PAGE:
Sunday, 12 March 2017


The House of Commons committee responsible for scrutinising theDepartment of Business, Energy and Industrial Strategy (BEIS), has just published its first review of the government’s flagship Industrial Strategy. Below is a flavour of the report:

There is a fundamental conflict between security of supply, decarbonisation and affordability  requiring that one or other of these objectives is substantially sacrificed in order to meet the other. Indeed, the Committee must have some inkling of this because elsewhere it expresses the fear that government will, after all, put a “higher priority” on affordability than on “progress against carbon budgets. I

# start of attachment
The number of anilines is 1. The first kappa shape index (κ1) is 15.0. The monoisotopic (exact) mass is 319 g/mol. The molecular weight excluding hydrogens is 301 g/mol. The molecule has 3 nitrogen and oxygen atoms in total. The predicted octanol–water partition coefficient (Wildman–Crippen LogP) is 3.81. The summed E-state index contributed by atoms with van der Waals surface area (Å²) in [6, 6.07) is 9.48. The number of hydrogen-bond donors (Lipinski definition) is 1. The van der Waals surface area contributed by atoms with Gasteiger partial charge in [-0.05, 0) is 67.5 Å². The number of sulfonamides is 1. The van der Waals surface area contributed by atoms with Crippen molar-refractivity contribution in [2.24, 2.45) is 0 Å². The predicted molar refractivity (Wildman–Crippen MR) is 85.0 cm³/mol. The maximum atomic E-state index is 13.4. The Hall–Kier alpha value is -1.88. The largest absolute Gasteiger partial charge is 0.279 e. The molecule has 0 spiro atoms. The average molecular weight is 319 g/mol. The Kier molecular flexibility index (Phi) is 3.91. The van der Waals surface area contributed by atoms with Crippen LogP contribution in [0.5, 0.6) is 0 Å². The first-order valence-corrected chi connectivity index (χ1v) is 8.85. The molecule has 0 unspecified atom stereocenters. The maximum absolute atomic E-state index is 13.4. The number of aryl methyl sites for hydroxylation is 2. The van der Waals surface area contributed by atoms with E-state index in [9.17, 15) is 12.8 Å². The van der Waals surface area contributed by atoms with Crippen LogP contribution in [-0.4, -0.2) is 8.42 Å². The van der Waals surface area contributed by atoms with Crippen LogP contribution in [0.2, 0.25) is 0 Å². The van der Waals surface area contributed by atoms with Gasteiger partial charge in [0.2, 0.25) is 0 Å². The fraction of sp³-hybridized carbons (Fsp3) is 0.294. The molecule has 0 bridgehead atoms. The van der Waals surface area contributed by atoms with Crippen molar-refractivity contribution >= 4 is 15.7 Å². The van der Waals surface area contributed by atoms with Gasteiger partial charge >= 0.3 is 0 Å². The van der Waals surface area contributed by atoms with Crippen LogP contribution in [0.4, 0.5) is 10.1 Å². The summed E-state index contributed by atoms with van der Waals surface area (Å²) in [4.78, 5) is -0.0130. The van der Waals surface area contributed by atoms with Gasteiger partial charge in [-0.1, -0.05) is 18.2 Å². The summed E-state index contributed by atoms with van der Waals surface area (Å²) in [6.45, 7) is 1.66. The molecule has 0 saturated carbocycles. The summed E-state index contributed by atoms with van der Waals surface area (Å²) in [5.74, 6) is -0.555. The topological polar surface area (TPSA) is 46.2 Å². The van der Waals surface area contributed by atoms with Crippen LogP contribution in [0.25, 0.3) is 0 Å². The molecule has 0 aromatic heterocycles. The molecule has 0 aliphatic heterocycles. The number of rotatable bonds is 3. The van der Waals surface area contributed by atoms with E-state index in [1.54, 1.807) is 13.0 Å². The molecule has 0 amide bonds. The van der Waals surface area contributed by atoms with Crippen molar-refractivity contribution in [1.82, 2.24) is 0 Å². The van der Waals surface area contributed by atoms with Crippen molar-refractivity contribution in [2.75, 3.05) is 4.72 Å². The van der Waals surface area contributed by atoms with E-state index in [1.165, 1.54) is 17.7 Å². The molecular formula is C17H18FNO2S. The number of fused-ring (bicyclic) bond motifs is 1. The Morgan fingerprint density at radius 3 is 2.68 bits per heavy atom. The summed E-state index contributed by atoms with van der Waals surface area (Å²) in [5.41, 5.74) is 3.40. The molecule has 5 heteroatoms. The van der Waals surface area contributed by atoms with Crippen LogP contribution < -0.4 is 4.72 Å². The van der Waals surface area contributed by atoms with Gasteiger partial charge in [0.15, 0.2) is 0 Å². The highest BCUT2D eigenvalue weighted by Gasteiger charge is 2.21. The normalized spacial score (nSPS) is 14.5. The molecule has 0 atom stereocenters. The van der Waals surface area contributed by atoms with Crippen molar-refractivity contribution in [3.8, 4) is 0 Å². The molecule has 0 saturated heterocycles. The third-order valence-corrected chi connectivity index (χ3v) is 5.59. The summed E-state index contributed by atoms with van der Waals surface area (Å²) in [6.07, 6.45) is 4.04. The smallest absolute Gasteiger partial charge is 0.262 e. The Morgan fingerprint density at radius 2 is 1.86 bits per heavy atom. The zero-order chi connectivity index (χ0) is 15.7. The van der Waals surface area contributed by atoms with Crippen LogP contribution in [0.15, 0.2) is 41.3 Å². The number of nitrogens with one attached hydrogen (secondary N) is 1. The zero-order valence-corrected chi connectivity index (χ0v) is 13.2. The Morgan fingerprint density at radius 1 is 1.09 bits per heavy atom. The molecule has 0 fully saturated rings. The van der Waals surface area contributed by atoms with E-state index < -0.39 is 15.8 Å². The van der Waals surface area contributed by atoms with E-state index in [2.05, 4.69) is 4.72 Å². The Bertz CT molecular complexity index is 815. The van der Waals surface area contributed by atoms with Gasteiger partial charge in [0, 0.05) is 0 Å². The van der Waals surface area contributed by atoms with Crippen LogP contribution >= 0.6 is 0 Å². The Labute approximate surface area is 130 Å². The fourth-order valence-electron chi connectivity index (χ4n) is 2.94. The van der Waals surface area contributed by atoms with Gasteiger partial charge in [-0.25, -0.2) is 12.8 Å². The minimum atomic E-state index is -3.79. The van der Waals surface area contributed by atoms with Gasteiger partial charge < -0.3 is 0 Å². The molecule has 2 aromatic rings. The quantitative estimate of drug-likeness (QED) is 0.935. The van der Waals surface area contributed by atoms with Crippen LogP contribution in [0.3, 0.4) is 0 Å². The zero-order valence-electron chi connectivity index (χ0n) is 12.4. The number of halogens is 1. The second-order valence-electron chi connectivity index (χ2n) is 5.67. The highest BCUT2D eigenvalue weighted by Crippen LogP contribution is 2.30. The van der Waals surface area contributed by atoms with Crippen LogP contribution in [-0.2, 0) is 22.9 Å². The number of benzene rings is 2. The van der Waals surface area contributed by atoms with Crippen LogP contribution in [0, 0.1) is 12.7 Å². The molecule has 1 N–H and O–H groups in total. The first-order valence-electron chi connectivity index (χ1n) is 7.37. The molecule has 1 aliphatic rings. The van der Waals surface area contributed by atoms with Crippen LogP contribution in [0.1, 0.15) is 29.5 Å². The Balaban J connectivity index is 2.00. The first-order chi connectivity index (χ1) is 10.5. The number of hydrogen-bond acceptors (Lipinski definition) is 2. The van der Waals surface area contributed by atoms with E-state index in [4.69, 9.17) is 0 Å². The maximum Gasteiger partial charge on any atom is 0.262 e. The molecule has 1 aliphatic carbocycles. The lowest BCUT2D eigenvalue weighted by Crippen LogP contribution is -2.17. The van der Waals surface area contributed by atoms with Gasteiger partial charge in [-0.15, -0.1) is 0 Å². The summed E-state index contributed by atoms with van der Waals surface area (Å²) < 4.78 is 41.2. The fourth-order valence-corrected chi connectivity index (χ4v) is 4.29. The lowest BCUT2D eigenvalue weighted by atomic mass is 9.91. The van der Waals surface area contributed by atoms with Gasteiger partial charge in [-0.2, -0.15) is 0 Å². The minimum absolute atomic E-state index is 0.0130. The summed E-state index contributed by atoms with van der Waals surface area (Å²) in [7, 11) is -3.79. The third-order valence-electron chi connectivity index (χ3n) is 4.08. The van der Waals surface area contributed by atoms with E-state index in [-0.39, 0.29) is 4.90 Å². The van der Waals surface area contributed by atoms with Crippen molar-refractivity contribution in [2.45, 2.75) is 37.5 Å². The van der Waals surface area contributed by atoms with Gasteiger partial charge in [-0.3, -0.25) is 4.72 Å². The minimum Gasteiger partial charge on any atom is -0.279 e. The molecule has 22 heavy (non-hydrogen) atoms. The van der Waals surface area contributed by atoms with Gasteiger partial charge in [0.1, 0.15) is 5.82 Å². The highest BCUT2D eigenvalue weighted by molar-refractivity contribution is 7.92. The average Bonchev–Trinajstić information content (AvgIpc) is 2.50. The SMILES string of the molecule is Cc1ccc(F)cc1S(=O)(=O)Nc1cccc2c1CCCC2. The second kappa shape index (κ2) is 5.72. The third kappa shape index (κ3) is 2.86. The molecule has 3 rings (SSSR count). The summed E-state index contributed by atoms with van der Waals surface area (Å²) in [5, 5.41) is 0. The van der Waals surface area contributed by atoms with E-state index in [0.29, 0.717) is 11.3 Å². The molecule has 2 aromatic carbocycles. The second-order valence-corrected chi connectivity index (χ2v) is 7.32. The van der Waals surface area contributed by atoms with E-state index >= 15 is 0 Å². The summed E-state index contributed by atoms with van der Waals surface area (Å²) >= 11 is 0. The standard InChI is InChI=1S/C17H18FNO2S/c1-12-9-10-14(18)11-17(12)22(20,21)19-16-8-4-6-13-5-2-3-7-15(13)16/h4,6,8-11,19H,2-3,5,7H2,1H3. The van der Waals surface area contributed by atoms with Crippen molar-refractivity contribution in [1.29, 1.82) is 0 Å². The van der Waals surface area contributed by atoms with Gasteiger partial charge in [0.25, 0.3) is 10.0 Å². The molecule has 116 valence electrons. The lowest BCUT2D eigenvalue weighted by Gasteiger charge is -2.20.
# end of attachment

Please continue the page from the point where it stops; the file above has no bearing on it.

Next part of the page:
In fact this concern is probably groundless, at least for the time being, since there is every sign that government, or at least Mr Clark, Secretary of State for BEIS, is clinging to the idea that it is possible “to keep costs down for businesses” while decarbonising, and that there are “economic benefits”, rather than net costs, to “the transition to a low-carbon economy” (Industrial Strategy, p. 11). With subsidies to renewable electricity currently running at about £5 billion a year in the UK, and stretching out at this rate for decades, such a view is nothing short of bizarre. Indeed, the committed extra cost will be a grave obstacle to economic stability let alone growth even if the claimed and somewhat implausible capital cost reductions in offshore wind, for example, are supported by dramatic and at present unlikely reductions in the system costs need to address intermittency

No comments: